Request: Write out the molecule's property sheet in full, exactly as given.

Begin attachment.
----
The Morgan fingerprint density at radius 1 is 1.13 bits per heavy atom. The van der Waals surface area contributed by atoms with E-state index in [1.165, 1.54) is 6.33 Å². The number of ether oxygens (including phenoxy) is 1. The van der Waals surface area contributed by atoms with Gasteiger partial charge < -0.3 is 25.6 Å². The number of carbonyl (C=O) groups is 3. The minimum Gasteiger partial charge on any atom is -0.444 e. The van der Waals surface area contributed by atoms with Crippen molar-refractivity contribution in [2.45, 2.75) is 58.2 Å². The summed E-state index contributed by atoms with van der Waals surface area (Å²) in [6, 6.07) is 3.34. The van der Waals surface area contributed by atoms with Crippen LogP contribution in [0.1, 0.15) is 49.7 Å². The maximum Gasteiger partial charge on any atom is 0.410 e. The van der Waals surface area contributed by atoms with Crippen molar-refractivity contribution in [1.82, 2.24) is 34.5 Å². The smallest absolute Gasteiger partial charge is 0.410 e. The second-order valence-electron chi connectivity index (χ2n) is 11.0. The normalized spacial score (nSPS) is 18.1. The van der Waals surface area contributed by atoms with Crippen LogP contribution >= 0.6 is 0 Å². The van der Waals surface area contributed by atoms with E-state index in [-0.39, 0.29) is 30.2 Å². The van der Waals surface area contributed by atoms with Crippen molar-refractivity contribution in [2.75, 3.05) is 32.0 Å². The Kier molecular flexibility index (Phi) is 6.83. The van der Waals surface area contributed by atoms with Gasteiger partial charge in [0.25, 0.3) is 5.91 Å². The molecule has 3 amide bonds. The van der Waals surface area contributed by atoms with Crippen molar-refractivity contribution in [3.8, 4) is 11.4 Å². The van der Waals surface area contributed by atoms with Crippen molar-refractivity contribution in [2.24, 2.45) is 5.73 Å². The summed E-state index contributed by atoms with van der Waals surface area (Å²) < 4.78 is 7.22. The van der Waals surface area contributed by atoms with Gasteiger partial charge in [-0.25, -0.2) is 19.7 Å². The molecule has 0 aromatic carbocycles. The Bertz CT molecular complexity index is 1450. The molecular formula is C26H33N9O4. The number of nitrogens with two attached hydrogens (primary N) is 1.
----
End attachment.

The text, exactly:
The Morgan fingerprint density at radius 1 is 1.13 bits per heavy atom. The van der Waals surface area contributed by atoms with E-state index in [1.165, 1.54) is 6.33 Å². The number of ether oxygens (including phenoxy) is 1. The van der Waals surface area contributed by atoms with Gasteiger partial charge < -0.3 is 25.6 Å². The number of carbonyl (C=O) groups is 3. The minimum Gasteiger partial charge on any atom is -0.444 e. The van der Waals surface area contributed by atoms with Crippen molar-refractivity contribution in [2.45, 2.75) is 58.2 Å². The summed E-state index contributed by atoms with van der Waals surface area (Å²) in [6, 6.07) is 3.34. The van der Waals surface area contributed by atoms with Crippen LogP contribution in [0.1, 0.15) is 49.7 Å². The maximum Gasteiger partial charge on any atom is 0.410 e. The van der Waals surface area contributed by atoms with Crippen molar-refractivity contribution in [1.82, 2.24) is 34.5 Å². The smallest absolute Gasteiger partial charge is 0.410 e. The second-order valence-electron chi connectivity index (χ2n) is 11.0. The normalized spacial score (nSPS) is 18.1. The van der Waals surface area contributed by atoms with Crippen LogP contribution >= 0.6 is 0 Å². The van der Waals surface area contributed by atoms with E-state index in [-0.39, 0.29) is 30.2 Å². The van der Waals surface area contributed by atoms with Crippen molar-refractivity contribution in [2.75, 3.05) is 32.0 Å². The Kier molecular flexibility index (Phi) is 6.83. The van der Waals surface area contributed by atoms with Gasteiger partial charge in [0.25, 0.3) is 5.91 Å². The molecule has 3 amide bonds. The van der Waals surface area contributed by atoms with Crippen molar-refractivity contribution in [3.8, 4) is 11.4 Å². The van der Waals surface area contributed by atoms with Crippen molar-refractivity contribution in [2.24, 2.45) is 5.73 Å². The summed E-state index contributed by atoms with van der Waals surface area (Å²) < 4.78 is 7.22. The van der Waals surface area contributed by atoms with Gasteiger partial charge in [-0.25, -0.2) is 19.7 Å². The molecule has 0 aromatic carbocycles. The Bertz CT molecular complexity index is 1450. The molecular formula is C26H33N9O4. The number of nitrogens with two attached hydrogens (primary N) is 1.